The back nine is longer, tougher, and more memorable.  Number eleven is Royal Adelaide’s famous crater hole: a good drive reaches the second of two rises that cross the fairway and provide a view of the green, which is set in a wide crater at the base of a huge dune.  Severe rough and bunkers decorate both sides of the putting surface.  A short second shot on the 388-yarder will land among reeds and sand.  High shots should come in handy all day at Royal Adelaide.

Fourteen has been described as one of Mackenzie’s best holes anywhere—a 482-yard par four  dogleg right with a small plateau landing area guarded by three bunkers to the right.  The second shot is played through a gap in the pines to an elevated green protected by three more bunkers and a pair of swales.  Fifteen, a double dogleg, also excels.  The tee shot must bore down a chute between trees; the left side is heavily bunkered.  The right side offers both bunkers and a shapely mound.  Punishing rough awaits short of a green lightly trapped with shallow bunkers.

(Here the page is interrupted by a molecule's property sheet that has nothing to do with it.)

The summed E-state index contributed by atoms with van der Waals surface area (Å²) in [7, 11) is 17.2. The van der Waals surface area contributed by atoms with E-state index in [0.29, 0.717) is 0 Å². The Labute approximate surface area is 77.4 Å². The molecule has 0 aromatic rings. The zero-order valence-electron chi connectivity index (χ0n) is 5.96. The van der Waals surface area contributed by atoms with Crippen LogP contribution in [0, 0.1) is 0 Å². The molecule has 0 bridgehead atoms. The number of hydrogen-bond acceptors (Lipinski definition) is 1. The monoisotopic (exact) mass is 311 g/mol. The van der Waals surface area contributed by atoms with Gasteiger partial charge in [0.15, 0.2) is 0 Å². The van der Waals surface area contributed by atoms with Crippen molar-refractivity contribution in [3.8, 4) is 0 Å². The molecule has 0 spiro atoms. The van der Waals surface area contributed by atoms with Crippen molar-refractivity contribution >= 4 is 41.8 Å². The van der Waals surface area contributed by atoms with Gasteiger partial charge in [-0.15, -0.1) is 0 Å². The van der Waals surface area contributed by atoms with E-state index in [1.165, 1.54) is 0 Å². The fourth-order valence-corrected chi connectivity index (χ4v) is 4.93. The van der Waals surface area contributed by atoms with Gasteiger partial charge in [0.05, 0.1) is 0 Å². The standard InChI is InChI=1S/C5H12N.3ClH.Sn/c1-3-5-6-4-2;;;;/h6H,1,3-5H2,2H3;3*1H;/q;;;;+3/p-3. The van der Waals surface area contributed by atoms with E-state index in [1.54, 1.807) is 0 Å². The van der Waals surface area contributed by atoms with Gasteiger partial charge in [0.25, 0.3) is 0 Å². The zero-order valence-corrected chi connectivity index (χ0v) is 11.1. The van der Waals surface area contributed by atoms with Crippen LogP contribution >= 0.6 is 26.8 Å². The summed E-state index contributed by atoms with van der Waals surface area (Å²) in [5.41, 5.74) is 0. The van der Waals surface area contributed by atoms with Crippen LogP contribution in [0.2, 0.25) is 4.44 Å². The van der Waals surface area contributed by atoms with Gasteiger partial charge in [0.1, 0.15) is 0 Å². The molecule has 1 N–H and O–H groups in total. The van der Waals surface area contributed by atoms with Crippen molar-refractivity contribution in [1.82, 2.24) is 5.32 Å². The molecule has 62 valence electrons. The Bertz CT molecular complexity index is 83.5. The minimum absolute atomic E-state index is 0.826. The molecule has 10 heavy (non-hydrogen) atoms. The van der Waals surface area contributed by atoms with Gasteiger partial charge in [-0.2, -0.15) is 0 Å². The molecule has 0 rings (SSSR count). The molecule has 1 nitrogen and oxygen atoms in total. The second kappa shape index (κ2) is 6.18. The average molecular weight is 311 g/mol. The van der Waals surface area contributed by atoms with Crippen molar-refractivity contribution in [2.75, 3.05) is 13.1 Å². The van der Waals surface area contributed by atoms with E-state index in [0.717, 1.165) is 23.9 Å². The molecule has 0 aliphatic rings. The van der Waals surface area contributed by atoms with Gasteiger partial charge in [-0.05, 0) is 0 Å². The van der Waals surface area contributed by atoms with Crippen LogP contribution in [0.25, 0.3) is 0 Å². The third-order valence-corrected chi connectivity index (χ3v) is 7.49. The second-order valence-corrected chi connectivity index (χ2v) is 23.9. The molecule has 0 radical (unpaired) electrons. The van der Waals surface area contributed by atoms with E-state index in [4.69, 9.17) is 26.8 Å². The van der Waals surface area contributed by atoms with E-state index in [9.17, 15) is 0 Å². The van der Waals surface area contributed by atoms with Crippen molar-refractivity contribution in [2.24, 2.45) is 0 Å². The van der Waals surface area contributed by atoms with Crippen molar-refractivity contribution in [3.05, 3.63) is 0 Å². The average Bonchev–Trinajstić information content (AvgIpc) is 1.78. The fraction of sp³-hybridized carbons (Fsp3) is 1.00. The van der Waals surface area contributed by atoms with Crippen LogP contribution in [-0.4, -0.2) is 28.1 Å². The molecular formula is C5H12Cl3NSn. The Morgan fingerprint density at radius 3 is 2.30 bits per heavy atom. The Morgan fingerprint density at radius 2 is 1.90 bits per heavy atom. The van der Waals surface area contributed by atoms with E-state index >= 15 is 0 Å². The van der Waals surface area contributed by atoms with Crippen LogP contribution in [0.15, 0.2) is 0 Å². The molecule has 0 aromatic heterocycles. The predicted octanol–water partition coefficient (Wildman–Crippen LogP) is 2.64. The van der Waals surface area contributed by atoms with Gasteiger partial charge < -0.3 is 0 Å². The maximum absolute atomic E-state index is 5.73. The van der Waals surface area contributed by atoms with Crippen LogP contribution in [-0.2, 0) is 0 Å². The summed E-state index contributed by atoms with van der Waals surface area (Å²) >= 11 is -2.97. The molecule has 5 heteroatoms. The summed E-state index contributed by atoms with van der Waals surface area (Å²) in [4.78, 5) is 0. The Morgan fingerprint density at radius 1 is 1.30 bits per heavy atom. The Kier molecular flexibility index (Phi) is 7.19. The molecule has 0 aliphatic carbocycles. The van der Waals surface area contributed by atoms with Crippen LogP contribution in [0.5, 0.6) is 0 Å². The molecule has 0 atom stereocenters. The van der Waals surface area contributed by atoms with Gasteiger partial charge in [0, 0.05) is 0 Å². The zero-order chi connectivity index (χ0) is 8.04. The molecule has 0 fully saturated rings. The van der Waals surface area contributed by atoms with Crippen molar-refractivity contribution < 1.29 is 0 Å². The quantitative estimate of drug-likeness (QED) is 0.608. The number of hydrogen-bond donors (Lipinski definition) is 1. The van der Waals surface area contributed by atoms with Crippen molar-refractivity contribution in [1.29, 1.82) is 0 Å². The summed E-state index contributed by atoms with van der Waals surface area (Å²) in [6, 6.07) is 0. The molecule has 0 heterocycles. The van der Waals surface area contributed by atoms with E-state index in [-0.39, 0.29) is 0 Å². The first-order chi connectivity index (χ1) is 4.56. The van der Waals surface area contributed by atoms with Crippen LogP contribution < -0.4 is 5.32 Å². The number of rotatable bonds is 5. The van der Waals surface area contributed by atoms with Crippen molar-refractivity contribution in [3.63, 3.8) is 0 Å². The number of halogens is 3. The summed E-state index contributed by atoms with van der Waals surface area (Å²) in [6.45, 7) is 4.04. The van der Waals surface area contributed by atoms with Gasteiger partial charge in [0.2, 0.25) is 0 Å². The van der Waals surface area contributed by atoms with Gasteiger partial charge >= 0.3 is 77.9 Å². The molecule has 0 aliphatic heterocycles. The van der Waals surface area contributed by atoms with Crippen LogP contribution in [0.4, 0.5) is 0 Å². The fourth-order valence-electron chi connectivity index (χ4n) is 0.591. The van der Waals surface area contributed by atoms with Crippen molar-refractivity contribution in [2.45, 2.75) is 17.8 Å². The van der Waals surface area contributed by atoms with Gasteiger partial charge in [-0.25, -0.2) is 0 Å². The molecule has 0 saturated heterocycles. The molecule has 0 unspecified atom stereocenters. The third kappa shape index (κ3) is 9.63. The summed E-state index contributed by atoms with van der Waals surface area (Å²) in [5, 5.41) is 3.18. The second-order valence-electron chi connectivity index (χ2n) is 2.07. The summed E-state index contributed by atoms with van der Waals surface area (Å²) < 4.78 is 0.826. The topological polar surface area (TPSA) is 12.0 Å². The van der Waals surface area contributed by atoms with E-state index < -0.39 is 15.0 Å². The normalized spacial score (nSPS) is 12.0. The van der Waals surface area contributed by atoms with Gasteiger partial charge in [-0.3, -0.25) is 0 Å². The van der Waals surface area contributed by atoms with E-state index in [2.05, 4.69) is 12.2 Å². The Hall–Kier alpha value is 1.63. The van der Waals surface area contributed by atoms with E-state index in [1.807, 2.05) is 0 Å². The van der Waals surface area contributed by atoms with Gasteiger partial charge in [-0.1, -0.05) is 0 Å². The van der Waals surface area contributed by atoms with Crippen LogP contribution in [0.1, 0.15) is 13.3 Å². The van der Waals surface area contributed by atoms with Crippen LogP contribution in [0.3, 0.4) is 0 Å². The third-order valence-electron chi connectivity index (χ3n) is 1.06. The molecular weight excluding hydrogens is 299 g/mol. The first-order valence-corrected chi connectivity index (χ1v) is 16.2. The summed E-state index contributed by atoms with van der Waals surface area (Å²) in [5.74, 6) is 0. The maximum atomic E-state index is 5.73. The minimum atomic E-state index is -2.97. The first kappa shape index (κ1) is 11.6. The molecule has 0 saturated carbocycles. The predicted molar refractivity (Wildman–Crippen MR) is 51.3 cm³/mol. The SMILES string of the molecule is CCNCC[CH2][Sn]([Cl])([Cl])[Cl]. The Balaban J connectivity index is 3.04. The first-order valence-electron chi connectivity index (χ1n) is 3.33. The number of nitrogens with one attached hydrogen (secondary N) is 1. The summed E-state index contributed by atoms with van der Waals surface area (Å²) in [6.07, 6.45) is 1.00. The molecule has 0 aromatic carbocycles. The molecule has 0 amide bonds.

After holing out at Royal Adelaide to win the 1938 Australian Open, Jim Ferrier commented “There is always that pleasure at Seaton of pitting one’s ability against the course, as well as the surroundings which have the real golfing atmosphere.”  In fact, several former members felt strongly enough about the course to have their ashes scattered in the bunker at number thirteen.  As one noted before his demise, “I have been in it so often I might as well finish up in it.”

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Photo by Gary Lisbon Golf Photography.

Royal Adelaide Golf Club

Tapleys Hill road

Seaton, South Australia 5023

Phone: (08) 8356 5511